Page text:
This past Sunday, Shannon spoke on the spiritual discipline of fasting. When I started working on this post that is supposed to reflect back on Shannon’s sermon, I was sitting at a McDonald’s with 2 quarter-pounders glaring at me. It was like they were double-dog daring me to eat them, and you don’t back down from a double-dog dare. I reasoned that it was good stewardship: it was a “buy-one-get-one-free” special and I couldn’t save one for later as I had no way to refrigerate it. My parents taught me to be responsible and eat what was on my plate. They would remind me of the children in [whatever country it was during my formative years] who were starving.
Never mind that I just like quarter-pounders and I wanted them.
Flesh – 2, Spirit – 0.
I like quarter-pounders; there’s nothing wrong with that. But quarter-pounders do not help me in the spiritual battle that constantly rages inside me (James 4:1). Only Jesus can do that—the “one who in every respect has been tempted as we are, yet without sin. Let us then with confidence draw near to the throne of grace, that we may receive mercy and find grace to help in time of need.” (Hebrews 4:15-16, ESV) As Shannon has said several times in this series, “Spiritual disciplines are not about our getting God’s attention.” We pray, give, and fast so that God can get our attention; so that we can become the people we so want to be.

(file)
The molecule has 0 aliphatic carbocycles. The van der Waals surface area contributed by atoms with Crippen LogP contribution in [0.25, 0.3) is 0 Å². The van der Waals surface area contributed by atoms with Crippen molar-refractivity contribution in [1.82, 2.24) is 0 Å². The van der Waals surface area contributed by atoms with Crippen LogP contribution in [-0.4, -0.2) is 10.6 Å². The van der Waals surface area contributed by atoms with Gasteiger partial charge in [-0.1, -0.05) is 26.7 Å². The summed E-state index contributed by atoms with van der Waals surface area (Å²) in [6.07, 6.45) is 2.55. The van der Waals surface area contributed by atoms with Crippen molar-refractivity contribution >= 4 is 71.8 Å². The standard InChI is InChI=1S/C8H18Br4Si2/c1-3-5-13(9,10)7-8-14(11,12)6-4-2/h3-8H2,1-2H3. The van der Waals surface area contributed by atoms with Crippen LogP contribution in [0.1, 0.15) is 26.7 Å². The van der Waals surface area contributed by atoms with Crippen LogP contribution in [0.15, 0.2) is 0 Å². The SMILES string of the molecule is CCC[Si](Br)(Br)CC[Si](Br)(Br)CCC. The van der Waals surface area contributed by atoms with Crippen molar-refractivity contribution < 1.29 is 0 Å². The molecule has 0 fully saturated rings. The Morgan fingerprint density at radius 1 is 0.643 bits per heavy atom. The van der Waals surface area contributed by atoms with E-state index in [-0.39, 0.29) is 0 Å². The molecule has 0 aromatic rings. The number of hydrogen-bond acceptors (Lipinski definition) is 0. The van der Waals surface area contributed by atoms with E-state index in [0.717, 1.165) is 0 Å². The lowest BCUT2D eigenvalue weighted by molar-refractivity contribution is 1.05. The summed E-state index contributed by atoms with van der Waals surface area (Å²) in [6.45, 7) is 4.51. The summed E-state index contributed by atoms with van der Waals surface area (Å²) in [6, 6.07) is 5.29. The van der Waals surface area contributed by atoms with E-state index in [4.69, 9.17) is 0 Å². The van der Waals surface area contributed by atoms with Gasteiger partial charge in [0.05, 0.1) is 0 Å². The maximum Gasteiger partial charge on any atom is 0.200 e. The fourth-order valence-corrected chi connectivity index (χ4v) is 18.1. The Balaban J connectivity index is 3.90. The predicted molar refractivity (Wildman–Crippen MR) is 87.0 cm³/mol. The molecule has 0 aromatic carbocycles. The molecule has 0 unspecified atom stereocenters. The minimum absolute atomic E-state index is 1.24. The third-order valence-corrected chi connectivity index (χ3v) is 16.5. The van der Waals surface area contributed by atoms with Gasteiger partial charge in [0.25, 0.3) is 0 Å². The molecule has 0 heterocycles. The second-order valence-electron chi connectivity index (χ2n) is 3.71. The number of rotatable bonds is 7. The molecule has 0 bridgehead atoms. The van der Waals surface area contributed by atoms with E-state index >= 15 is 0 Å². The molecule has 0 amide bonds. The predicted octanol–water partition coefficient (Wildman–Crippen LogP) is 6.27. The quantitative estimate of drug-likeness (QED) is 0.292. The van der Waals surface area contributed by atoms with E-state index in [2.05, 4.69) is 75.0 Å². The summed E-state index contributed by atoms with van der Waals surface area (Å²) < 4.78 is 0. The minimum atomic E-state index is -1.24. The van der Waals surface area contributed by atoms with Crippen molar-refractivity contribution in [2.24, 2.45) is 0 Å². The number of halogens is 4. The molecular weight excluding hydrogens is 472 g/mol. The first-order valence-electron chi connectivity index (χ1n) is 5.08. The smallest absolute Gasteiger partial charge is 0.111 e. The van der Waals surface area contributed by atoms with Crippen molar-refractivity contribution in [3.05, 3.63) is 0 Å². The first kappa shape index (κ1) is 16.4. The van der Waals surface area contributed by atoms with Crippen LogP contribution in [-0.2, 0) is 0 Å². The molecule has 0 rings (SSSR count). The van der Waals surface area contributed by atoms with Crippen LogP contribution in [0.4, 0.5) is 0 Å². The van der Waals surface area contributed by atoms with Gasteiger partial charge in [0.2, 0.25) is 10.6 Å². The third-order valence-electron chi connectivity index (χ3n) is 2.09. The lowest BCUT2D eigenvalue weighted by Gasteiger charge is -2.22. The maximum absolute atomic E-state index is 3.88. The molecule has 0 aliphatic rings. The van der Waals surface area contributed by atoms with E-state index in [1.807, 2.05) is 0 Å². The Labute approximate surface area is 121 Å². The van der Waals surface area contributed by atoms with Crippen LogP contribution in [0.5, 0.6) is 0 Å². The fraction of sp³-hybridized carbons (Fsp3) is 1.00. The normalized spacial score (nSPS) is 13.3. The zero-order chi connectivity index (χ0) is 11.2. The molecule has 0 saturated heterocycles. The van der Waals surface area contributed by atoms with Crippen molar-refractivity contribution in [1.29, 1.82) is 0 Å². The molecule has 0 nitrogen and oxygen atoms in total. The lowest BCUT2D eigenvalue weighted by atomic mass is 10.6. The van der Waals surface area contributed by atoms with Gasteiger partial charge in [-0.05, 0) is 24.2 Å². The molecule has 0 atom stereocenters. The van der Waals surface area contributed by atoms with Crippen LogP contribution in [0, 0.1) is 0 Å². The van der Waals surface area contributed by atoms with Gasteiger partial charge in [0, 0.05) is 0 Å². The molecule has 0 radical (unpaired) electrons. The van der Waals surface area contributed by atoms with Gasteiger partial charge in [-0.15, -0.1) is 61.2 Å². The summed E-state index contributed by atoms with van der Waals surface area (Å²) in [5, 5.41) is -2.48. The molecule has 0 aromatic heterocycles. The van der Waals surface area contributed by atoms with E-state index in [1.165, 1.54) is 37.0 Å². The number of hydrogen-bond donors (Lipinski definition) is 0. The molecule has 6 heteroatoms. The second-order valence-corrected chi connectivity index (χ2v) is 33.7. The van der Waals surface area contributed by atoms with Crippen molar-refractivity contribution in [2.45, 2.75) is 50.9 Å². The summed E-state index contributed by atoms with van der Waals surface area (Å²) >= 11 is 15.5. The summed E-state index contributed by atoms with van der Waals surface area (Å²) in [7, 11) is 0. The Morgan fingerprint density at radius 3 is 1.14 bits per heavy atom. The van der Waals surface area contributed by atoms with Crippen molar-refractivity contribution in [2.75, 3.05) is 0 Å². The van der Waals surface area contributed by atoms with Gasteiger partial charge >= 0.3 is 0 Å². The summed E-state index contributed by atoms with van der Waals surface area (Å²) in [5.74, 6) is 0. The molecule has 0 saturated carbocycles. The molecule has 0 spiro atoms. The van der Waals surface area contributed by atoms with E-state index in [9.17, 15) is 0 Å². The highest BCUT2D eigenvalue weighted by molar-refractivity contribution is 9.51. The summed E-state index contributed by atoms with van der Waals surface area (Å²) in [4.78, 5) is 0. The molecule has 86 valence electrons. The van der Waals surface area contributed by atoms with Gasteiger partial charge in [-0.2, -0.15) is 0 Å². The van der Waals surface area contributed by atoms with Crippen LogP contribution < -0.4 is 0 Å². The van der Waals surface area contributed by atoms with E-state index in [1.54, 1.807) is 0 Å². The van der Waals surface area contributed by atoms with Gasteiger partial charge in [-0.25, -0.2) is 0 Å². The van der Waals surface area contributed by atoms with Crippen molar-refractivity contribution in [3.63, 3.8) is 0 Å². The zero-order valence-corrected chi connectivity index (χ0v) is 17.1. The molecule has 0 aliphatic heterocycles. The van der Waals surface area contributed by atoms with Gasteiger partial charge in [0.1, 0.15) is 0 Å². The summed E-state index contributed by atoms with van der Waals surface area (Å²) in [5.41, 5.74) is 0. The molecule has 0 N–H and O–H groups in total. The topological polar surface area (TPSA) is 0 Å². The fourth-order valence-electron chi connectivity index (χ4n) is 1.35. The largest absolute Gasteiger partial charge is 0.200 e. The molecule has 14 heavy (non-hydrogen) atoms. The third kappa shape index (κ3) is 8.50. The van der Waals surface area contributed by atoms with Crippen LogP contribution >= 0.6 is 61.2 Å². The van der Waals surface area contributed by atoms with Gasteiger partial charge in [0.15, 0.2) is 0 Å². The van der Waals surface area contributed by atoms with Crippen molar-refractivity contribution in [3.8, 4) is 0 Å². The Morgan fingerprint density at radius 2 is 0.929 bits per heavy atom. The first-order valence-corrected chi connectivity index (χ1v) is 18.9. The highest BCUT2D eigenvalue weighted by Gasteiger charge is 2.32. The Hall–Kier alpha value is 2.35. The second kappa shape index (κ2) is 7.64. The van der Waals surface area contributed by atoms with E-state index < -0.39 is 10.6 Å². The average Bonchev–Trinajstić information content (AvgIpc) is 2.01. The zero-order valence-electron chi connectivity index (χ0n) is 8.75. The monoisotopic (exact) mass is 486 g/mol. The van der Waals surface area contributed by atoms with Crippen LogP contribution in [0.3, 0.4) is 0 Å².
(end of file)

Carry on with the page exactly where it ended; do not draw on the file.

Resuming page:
Jentezen Franklin, in his book called Fasting: opening the door to a deeper, more intimate, more powerful relationship with God, suggests three building stones for a meaningful fast.
- Fast for the right reason. What are my motives? Am I exercising a power play with God? As Shannon said, am I seeking the hand of God (“Give me more.”) or the face of God (“Give me more of you.”)? Using fasting as a bargaining chip to get what I want doesn’t work.
- Determine the specific need(s) for which I am fasting. People in the Bible sometimes fasted for their children. Sometimes they fasted because they were in trouble, or they needed help, or they were looking for direction. You may want to fast just because you want a deeper relationship with the God who built the universe on the table in His back yard. I guarantee, that will do far more for you than a quarter-pounder.
- Make fasting a time of worship. Acts 13:2 says that the prophets and teachers at the church in Antioch worshiped the Lord while they fasted. Fasting is not only a time for receiving the ministry of the Holy Spirit; it is also a time we set aside for worshiping the Lord.
There is nothing magical about fasting; it is not a spiritual hocus-pocus. But giving up food for the specific purpose of focusing on the issues that are most important brings about a lasting satisfaction and true peace that quarter-pounders will never bring.
If your health allows, will you try it with me sometime soon—even if it’s just for one meal?
If Jesus needed to fast so that He could carry out His ministry (Matthew 4:1-2), then what makes me think I don’t need to do the same?